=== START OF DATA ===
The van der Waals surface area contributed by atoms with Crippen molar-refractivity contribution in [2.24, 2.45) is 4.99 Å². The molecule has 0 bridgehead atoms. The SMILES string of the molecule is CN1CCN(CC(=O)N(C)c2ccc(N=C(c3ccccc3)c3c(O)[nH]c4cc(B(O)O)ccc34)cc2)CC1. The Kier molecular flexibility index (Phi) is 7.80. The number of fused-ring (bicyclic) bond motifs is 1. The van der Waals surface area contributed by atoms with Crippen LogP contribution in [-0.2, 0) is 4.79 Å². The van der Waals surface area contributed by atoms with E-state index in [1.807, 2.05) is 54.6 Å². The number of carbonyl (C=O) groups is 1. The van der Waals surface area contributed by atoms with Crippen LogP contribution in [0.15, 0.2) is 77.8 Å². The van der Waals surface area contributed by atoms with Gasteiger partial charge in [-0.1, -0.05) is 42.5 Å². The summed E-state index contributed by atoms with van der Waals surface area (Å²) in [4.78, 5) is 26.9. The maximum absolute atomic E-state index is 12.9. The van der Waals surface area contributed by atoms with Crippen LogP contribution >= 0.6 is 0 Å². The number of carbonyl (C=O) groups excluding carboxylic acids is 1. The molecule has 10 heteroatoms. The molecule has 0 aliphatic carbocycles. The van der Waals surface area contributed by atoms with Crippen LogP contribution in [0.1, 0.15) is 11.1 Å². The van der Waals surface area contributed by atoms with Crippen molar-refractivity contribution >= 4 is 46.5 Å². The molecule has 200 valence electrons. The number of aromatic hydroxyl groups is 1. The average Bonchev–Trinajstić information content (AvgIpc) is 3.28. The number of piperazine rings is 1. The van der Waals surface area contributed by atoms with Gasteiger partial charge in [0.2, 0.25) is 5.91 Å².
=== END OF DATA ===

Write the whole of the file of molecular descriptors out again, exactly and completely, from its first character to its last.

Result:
The van der Waals surface area contributed by atoms with Crippen molar-refractivity contribution in [2.24, 2.45) is 4.99 Å². The molecule has 0 bridgehead atoms. The SMILES string of the molecule is CN1CCN(CC(=O)N(C)c2ccc(N=C(c3ccccc3)c3c(O)[nH]c4cc(B(O)O)ccc34)cc2)CC1. The Kier molecular flexibility index (Phi) is 7.80. The number of fused-ring (bicyclic) bond motifs is 1. The van der Waals surface area contributed by atoms with Crippen LogP contribution in [-0.2, 0) is 4.79 Å². The van der Waals surface area contributed by atoms with E-state index in [1.807, 2.05) is 54.6 Å². The number of carbonyl (C=O) groups is 1. The van der Waals surface area contributed by atoms with Crippen LogP contribution in [0.15, 0.2) is 77.8 Å². The van der Waals surface area contributed by atoms with Gasteiger partial charge in [-0.1, -0.05) is 42.5 Å². The summed E-state index contributed by atoms with van der Waals surface area (Å²) in [4.78, 5) is 26.9. The maximum absolute atomic E-state index is 12.9. The van der Waals surface area contributed by atoms with Crippen LogP contribution >= 0.6 is 0 Å². The number of carbonyl (C=O) groups excluding carboxylic acids is 1. The molecule has 10 heteroatoms. The molecule has 0 aliphatic carbocycles. The van der Waals surface area contributed by atoms with Crippen LogP contribution in [0.1, 0.15) is 11.1 Å². The van der Waals surface area contributed by atoms with Crippen molar-refractivity contribution >= 4 is 46.5 Å². The molecule has 200 valence electrons. The number of aromatic hydroxyl groups is 1. The average Bonchev–Trinajstić information content (AvgIpc) is 3.28. The number of piperazine rings is 1. The van der Waals surface area contributed by atoms with Gasteiger partial charge in [0.2, 0.25) is 5.91 Å².